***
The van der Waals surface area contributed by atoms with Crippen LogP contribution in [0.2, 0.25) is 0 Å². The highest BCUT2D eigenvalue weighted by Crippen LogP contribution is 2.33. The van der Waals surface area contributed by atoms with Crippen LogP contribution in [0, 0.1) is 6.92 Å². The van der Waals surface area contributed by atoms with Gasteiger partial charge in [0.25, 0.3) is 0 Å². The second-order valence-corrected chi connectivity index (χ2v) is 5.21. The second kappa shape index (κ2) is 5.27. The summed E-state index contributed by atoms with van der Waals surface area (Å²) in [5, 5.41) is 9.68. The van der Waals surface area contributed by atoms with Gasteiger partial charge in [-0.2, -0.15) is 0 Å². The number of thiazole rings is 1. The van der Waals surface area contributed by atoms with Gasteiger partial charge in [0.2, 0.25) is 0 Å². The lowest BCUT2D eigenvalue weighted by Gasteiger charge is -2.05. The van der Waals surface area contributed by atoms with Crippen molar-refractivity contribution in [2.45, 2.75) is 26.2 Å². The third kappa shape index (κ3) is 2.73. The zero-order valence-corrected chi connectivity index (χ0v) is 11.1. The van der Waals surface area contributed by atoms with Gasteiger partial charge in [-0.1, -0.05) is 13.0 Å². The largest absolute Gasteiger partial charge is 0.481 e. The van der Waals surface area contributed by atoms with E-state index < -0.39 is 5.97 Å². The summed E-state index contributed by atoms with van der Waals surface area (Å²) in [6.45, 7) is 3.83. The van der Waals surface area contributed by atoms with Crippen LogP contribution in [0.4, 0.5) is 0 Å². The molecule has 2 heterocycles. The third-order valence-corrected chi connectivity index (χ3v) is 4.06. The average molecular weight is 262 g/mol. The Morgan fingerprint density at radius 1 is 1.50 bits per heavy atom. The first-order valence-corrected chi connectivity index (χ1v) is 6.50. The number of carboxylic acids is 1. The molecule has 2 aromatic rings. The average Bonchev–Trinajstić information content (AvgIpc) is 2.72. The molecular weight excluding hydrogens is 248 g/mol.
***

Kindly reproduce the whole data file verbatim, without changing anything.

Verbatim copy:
The van der Waals surface area contributed by atoms with Crippen LogP contribution in [0.2, 0.25) is 0 Å². The highest BCUT2D eigenvalue weighted by Crippen LogP contribution is 2.33. The van der Waals surface area contributed by atoms with Crippen LogP contribution in [0, 0.1) is 6.92 Å². The van der Waals surface area contributed by atoms with Gasteiger partial charge in [0.25, 0.3) is 0 Å². The second-order valence-corrected chi connectivity index (χ2v) is 5.21. The second kappa shape index (κ2) is 5.27. The summed E-state index contributed by atoms with van der Waals surface area (Å²) in [5, 5.41) is 9.68. The van der Waals surface area contributed by atoms with Gasteiger partial charge in [-0.2, -0.15) is 0 Å². The number of thiazole rings is 1. The van der Waals surface area contributed by atoms with Gasteiger partial charge in [0.2, 0.25) is 0 Å². The lowest BCUT2D eigenvalue weighted by Gasteiger charge is -2.05. The van der Waals surface area contributed by atoms with Crippen molar-refractivity contribution in [2.45, 2.75) is 26.2 Å². The third kappa shape index (κ3) is 2.73. The zero-order valence-corrected chi connectivity index (χ0v) is 11.1. The van der Waals surface area contributed by atoms with Gasteiger partial charge in [-0.1, -0.05) is 13.0 Å². The largest absolute Gasteiger partial charge is 0.481 e. The van der Waals surface area contributed by atoms with E-state index < -0.39 is 5.97 Å². The summed E-state index contributed by atoms with van der Waals surface area (Å²) in [6.45, 7) is 3.83. The van der Waals surface area contributed by atoms with Crippen LogP contribution in [0.4, 0.5) is 0 Å². The molecule has 2 heterocycles. The third-order valence-corrected chi connectivity index (χ3v) is 4.06. The average molecular weight is 262 g/mol. The Morgan fingerprint density at radius 1 is 1.50 bits per heavy atom. The first-order valence-corrected chi connectivity index (χ1v) is 6.50. The number of carboxylic acids is 1. The molecule has 2 aromatic rings. The average Bonchev–Trinajstić information content (AvgIpc) is 2.72. The molecular weight excluding hydrogens is 248 g/mol.